Could it be that our elevation of the body in death juxtaposes our disconnection to it in life? Could there be some truth that it is easier to cherish a life once over than to seize the moments as they are being lived?
If we truly lived more connected within our bodies would we be less squeamish about the body after death. If we viewed the body as a vehicle in which our life force lived would we be more willing to put our name on the organ donation register or donate the body to science?
If I embodied the words of Hunter S. Thompson; would I chuckle at the thought of Von Hagen plasticising my body in some contorted way, immortalising me with a hint of cheek forever more? There is something that seems clichéd or twee in the poses he makes, and the artificialness of the plastic. It makes something previously degradable into something that will take thousands if not tens of thousands of years to break down completely. Does the thought of being forever captured in time challenge my deep yearning to live comfortably in the transients of a moment?
I am curious about the individuals who put their hand up for this and wonder at their relationship to their body and death? I am especially curious about the lives of the people who chose to donate their bodies to the Gunter von Hagen? While there has been some controversy around consent with some of the subjects over the years, this exhibition explicitly declared the consent of all donated bodies.
Many of the bodies were frozen in positions seemingly manipulated, artificial and contorted, playing a saxophone, driving a boat; even a couple engaged in sexual intercourse. We are supposed to have fun in our bodies while alive, so why not after our energy has passed out of it too? I kept asking myself would I donate my body for this? And if not why not?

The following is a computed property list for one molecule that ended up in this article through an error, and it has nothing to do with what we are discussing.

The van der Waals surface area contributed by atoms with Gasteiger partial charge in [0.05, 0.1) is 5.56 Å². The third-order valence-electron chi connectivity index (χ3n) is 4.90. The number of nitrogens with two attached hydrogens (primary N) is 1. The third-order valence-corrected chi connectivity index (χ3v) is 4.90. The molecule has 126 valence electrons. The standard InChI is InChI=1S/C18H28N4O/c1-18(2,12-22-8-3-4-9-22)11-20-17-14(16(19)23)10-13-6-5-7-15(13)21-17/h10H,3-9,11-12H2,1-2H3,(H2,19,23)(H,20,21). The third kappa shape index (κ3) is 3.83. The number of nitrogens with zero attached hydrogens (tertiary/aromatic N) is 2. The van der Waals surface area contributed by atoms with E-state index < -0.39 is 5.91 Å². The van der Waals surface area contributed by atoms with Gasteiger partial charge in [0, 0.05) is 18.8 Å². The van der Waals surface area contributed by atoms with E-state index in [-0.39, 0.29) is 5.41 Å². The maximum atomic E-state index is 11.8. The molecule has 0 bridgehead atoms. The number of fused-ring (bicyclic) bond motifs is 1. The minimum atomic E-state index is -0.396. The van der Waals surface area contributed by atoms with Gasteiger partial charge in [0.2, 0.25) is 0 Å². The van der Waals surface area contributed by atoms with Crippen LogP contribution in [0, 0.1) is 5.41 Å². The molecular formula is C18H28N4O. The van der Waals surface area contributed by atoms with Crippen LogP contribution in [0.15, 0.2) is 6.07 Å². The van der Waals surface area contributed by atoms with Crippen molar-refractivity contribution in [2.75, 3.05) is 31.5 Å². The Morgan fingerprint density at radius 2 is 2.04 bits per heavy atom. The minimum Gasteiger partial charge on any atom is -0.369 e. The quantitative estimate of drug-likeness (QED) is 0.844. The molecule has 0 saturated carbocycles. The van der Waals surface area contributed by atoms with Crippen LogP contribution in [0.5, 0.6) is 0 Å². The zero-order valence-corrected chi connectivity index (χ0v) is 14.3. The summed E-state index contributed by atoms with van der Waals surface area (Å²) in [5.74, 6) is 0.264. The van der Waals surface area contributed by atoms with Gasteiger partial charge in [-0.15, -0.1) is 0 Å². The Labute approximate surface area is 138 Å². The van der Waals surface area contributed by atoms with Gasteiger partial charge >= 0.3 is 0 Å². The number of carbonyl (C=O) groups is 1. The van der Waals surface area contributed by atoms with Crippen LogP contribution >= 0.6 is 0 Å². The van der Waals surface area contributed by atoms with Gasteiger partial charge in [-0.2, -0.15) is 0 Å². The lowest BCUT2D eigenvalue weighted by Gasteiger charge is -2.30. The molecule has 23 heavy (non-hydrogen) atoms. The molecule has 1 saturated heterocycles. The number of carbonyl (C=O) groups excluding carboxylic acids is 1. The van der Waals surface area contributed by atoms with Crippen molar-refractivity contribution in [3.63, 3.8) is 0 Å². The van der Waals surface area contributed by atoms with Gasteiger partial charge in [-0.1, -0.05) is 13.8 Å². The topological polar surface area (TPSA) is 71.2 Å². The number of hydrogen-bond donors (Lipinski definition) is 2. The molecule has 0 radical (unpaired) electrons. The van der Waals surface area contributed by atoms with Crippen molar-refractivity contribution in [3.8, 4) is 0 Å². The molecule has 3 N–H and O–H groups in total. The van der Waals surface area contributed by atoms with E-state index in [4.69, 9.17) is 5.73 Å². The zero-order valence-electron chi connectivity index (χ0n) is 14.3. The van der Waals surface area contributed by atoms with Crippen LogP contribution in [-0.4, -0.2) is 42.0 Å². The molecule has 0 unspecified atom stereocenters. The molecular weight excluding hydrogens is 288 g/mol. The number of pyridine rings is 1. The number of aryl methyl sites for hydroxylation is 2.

I have long been an advocate of organ donation and the thought that after my death my organs could help someone else live a longer or healthier life is an appealing prospect. According to Donate life website only 1-2% of people die in hospital in a way that means they are eligible for organ donation. In 2016, 503 donators gave helped 1447 people. Approximately 1440 people are on the Australian Organ transplant waiting list. One organ donator can help 10 people.
Registering to be an organ donor in Australia is easy and can be done on line at register.donatelife.gov.au. Donating your body to science is a bit more complicated and you need to register with the individual organisation you want to be the recipient of your cadaver. This could be an individual University or registered Research Institution. All have strict criteria and guidelines around the process. A body cannot be accepted unless it has been authorised by the deceased prior to death. Most will cremate the body after it has been used and return the ashes to the family.
Back to my musing on the exhibition… ultimately I guess it achieved its objective. Sneaking up on me, it definitely stirred up questions about meaning and life, which will always include reflection on happiness. I am left with a renewed understanding of how exquisite and important my body is and a commitment to treating it better.